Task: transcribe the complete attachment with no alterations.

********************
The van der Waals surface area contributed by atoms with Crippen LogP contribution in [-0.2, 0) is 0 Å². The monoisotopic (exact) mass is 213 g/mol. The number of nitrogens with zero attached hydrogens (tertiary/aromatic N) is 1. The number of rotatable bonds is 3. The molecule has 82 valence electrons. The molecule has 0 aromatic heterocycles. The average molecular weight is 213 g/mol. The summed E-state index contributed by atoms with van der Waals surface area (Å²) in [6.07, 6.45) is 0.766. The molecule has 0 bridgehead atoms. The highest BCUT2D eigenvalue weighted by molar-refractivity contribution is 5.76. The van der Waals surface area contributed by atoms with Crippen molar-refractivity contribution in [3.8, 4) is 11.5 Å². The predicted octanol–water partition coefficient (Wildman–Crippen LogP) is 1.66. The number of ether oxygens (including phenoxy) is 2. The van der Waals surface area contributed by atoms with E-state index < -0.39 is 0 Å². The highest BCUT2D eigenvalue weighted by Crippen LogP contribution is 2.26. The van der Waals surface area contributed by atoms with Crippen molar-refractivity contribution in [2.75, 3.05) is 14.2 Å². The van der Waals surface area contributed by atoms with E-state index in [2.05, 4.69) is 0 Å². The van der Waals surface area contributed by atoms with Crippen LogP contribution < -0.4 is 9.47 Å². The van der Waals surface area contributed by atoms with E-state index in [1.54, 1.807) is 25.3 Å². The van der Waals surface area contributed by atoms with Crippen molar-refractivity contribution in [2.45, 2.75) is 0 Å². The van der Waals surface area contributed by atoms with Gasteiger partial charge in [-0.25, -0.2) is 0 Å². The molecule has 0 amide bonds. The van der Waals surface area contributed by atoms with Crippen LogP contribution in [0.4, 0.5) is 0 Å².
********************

The van der Waals surface area contributed by atoms with Crippen LogP contribution in [-0.2, 0) is 0 Å². The monoisotopic (exact) mass is 213 g/mol. The number of nitrogens with zero attached hydrogens (tertiary/aromatic N) is 1. The number of rotatable bonds is 3. The molecule has 82 valence electrons. The molecule has 0 aromatic heterocycles. The average molecular weight is 213 g/mol. The summed E-state index contributed by atoms with van der Waals surface area (Å²) in [6.07, 6.45) is 0.766. The molecule has 0 bridgehead atoms. The highest BCUT2D eigenvalue weighted by molar-refractivity contribution is 5.76. The van der Waals surface area contributed by atoms with Crippen molar-refractivity contribution in [3.8, 4) is 11.5 Å². The predicted octanol–water partition coefficient (Wildman–Crippen LogP) is 1.66. The number of ether oxygens (including phenoxy) is 2. The van der Waals surface area contributed by atoms with E-state index < -0.39 is 0 Å². The highest BCUT2D eigenvalue weighted by Crippen LogP contribution is 2.26. The van der Waals surface area contributed by atoms with Crippen molar-refractivity contribution in [2.75, 3.05) is 14.2 Å². The van der Waals surface area contributed by atoms with E-state index in [2.05, 4.69) is 0 Å². The van der Waals surface area contributed by atoms with Crippen LogP contribution < -0.4 is 9.47 Å². The van der Waals surface area contributed by atoms with E-state index in [1.54, 1.807) is 25.3 Å². The van der Waals surface area contributed by atoms with Crippen molar-refractivity contribution in [2.45, 2.75) is 0 Å². The van der Waals surface area contributed by atoms with Gasteiger partial charge in [-0.25, -0.2) is 0 Å². The molecule has 0 amide bonds. The van der Waals surface area contributed by atoms with Crippen LogP contribution in [0.4, 0.5) is 0 Å².